CST5 identified patients with severe TBI from all other cohorts and, importantly, was able to do so within the first hour of injury.

AXIN1 and TRAIL were able to discriminate between TBI and uninjured patient controls in under an hour.

Dr Valentina Di Pietro, also of the Institute of Inflammation and Ageing at the University of Birmingham, said: “Early and objective pre-hospital detection of TBI would support clinical decision making and the correct triage of major trauma.

“Moreover, the correct diagnosis of TBI, which is one of hardest diagnosis to make in medicine, would allow clinicians to implement strategies to reduce secondary brain injury at early stage, for example, by optimising blood and oxygen delivery to the brain and avoiding manoeuvres that could potentially increase intracranial pressure.

“In addition, this has potential implications for drug development, as novel compounds could be given immediately after injury and potentially commenced at the roadside, if there was sufficient confidence in the diagnosis of TBI.

“We conclude that CST5, AXIN1 and TRAIL are worthy of further study in the context of a pre-hospital or pitch-side test to detect brain injury.”

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Virginia Tech Helmet Lab Announces First Four-Star Rating for New Hockey Helmet

A newly released hockey helmet has earned four out of five stars from the Virginia Tech Helmet Ratings, scoring higher than any other helmet since the first hockey ratings were released two years ago.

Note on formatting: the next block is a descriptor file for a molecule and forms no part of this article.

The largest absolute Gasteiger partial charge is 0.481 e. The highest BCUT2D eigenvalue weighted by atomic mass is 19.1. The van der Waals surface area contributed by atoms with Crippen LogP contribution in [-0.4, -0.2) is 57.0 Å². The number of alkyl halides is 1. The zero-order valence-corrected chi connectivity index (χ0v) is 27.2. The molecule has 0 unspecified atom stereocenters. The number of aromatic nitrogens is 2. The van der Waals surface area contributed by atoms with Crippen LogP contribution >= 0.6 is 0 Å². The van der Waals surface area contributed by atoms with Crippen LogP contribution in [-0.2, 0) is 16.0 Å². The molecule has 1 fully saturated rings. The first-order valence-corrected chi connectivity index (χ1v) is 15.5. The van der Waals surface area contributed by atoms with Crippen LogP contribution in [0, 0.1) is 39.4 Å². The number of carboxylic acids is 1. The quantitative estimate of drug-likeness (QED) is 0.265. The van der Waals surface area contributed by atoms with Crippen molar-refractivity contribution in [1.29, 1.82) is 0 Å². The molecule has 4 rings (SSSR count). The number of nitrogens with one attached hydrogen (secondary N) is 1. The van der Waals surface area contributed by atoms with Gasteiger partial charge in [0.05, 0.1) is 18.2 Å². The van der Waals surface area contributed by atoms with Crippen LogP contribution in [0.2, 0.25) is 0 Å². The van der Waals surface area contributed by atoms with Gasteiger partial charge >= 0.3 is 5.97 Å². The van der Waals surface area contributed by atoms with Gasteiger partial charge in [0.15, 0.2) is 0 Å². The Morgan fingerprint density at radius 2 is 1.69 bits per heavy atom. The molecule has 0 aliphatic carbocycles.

The new helmet, the Bauer RE-AKT 200, is the first to earn more than three stars. The star rating system, developed by researchers in the Virginia Tech Helmet Lab, rates a helmet’s ability to reduce the risk of concussion in the event of a head impact. All sports helmets, including those for hockey, must meet an impact-protection standard that evaluates the ability of helmets to minimize catastrophic head injury on a pass-fail basis.

“We supplement the standard by providing additional data so consumers can see the relative differences between helmets,” said Steve Rowson, an assistant professor of biomedical engineering and mechanics in the College of Engineering and director of the Helmet Lab. “We make that data available and release our testing methodology, which then becomes an additional design tool for the manufacturers.”

Using a headform instrumented with sensors, the Helmet Lab team simulates a range of impacts that a player might experience during a game, and measures how much the helmet reduces the head’s linear and rotational acceleration.